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Promoting Positive [Staff] Relationships

Guest author Emmie Hiersche is a senior workforce health consultant with Kaiser Permanente.

Connection is at the center of our human existence. It’s essential to building the deeper layers of Maslow’s Hierarchy of needs which stresses that love and belonging are necessary to help us reach our full potential.

A big part of establishing love and belonging is by having relationships. Relationships are a vital piece of how we show up each day and interact. When we have strong relationships with others, it helps build our sense of purpose and makes us feel safe. It’s no surprise then that strong relationships can have a significant impact on staff well-being.

Leaders who prioritize relationships with their staff and lead from a place of kindness, simply do better. A research study by Julia K. Boehm and Sonja Lyubomirsky shows that happiness is a predictor of workplace success. And when you dig deeper into what “happiness” at work means for employees, happiness comes down to positive relationships.

For school and district leaders, ensuring their staff are fostering positive relationships could be crucial – for retention, job satisfaction, performance, and overall happiness of not just your team, but the entire environment. One of the most important things leaders can do is model what this looks like for both their staff and their students.  By taking the time to get to know your staff, showing appreciation, and building relationships across all levels of your building, your school or district culture and climate has a better chance of following suit.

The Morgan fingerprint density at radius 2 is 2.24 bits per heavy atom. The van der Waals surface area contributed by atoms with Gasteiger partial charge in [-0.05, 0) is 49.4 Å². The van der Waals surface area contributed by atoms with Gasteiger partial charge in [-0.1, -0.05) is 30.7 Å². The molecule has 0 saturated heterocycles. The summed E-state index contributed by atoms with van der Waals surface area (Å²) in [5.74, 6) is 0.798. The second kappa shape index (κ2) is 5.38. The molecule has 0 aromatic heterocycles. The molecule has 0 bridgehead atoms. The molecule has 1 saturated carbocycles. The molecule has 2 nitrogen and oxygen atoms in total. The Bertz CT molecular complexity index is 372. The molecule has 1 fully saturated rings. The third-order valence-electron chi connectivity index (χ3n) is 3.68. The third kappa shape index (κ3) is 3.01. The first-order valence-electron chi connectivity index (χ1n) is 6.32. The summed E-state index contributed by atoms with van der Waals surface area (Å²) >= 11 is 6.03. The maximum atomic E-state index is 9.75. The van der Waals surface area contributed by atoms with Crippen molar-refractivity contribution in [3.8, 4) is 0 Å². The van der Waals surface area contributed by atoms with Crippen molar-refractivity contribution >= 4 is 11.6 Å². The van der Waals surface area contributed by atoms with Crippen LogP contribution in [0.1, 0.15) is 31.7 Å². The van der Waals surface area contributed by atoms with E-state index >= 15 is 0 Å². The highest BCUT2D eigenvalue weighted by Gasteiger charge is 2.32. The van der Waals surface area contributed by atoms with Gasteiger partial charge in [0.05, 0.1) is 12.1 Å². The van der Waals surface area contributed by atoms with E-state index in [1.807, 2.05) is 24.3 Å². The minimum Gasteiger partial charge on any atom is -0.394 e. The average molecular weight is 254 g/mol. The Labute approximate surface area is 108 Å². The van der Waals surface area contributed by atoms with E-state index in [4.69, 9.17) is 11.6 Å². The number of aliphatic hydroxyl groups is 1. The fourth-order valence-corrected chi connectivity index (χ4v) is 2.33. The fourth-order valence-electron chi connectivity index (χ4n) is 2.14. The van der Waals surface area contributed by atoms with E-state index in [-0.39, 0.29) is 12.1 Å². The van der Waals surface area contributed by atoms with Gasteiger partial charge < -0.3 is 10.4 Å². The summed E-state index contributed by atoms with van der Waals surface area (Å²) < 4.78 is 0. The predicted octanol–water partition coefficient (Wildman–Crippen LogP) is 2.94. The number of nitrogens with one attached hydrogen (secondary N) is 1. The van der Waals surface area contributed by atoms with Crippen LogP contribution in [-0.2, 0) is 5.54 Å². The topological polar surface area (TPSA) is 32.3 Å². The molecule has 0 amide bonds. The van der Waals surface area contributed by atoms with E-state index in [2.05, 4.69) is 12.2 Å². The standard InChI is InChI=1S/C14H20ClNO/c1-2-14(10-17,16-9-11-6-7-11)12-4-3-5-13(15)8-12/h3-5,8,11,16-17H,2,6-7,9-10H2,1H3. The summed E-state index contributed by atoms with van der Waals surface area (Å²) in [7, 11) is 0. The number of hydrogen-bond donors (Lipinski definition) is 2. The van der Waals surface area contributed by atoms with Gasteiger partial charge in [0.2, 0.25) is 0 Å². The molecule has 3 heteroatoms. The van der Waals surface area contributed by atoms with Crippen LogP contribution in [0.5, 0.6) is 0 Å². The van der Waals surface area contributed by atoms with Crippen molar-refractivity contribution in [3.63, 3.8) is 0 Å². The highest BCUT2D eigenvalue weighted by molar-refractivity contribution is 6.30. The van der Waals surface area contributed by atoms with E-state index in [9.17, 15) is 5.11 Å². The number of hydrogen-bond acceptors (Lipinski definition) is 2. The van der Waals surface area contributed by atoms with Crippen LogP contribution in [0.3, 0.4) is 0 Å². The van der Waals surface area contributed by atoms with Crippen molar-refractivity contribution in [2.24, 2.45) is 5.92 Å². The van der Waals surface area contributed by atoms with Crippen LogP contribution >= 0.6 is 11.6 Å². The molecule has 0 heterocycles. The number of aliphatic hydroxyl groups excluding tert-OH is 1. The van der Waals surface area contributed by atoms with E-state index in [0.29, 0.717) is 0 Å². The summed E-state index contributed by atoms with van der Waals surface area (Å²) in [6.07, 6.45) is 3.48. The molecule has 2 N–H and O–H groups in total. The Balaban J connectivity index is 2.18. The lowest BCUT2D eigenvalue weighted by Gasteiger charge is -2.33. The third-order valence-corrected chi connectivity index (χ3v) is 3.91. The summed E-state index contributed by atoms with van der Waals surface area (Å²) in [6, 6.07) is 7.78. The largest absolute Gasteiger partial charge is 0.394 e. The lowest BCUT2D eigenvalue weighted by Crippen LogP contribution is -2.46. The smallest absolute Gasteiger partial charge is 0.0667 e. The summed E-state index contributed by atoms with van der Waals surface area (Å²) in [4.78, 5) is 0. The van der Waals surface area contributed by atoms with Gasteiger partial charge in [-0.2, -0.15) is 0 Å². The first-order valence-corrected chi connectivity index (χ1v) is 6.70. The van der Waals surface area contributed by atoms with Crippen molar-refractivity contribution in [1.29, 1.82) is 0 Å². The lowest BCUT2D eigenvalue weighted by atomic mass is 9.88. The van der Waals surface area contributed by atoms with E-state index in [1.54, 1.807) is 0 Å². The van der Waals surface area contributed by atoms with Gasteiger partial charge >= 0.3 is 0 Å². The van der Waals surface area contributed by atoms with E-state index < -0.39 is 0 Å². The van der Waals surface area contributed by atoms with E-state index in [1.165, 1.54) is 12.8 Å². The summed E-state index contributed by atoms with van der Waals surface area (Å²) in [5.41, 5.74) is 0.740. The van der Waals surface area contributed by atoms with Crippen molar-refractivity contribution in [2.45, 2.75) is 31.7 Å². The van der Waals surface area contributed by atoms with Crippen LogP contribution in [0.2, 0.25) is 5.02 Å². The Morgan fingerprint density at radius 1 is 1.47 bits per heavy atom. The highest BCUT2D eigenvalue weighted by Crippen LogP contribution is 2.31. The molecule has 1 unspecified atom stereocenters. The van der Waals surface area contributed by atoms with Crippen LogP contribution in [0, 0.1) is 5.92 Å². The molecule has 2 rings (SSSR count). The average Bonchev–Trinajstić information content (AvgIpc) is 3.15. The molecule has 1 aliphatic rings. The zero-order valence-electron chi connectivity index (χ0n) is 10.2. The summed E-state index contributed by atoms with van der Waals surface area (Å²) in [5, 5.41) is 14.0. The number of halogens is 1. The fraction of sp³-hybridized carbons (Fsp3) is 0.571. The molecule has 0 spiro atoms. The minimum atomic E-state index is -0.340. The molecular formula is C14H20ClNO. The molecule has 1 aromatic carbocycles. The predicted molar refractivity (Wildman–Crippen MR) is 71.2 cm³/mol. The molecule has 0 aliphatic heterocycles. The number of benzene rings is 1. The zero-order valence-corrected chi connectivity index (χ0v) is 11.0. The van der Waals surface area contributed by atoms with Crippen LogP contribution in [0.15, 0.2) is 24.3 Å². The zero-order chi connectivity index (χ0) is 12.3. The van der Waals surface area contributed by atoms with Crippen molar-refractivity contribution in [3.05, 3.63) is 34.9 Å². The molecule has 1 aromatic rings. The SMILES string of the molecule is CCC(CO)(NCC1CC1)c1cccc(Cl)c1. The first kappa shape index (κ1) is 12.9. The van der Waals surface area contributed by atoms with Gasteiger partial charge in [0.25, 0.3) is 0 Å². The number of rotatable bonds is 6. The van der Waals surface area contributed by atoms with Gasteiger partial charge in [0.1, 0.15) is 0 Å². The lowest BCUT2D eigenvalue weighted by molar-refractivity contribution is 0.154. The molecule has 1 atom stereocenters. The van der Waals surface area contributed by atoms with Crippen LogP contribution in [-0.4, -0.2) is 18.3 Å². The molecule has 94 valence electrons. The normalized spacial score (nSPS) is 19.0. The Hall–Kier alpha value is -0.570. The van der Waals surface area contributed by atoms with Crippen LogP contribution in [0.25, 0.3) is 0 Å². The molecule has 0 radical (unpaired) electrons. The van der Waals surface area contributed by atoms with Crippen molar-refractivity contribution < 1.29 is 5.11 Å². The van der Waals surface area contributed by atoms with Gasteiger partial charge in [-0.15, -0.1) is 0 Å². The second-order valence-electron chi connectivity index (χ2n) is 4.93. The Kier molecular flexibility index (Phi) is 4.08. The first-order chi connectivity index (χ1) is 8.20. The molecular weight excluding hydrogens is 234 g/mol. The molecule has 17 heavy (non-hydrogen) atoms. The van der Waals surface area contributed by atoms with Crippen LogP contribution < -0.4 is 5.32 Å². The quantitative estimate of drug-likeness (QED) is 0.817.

Not sure where to start? Kaiser Permanente is committed to providing schools with tools and resources that can help create spaces for positive relationships to grow. From how to create physical break areas on site, to a training and guide on Forming Meaningful Relationships, to our Thriving Schools Integrated Assessment topics on Fostering Positive School Climate and Culture and Cultivating Staff Well-Being.

But you don’t have to be a leader to work on building positive relationships. We all play an important role in creating a positive culture of well-being. I realize that can be daunting for some people. While social connections don’t come easy for everyone, regardless of whether it’s your coworker down the hall or someone in the grocery line, in my experience there’s always opportunity to build a stronger social network. Here are some tips that have worked for me:

  • Invite a coworker to morning coffee or a walk after work. You might be surprised at what you will learn when you’re not solely focused on students.
  • Say yes to new opportunities you get invited to, or that you’ve always wanted to try. For example – a new hobby, a trip or book club.
  • Try to assume positive intent, even when you don’t agree with someone else’s views.

Give yourself permission to try new things and talk to new people. This will open the door to new experiences, new relationships, and hopefully a lot more love and belonging.

For more employer strategies to help build a strong culture of connection:


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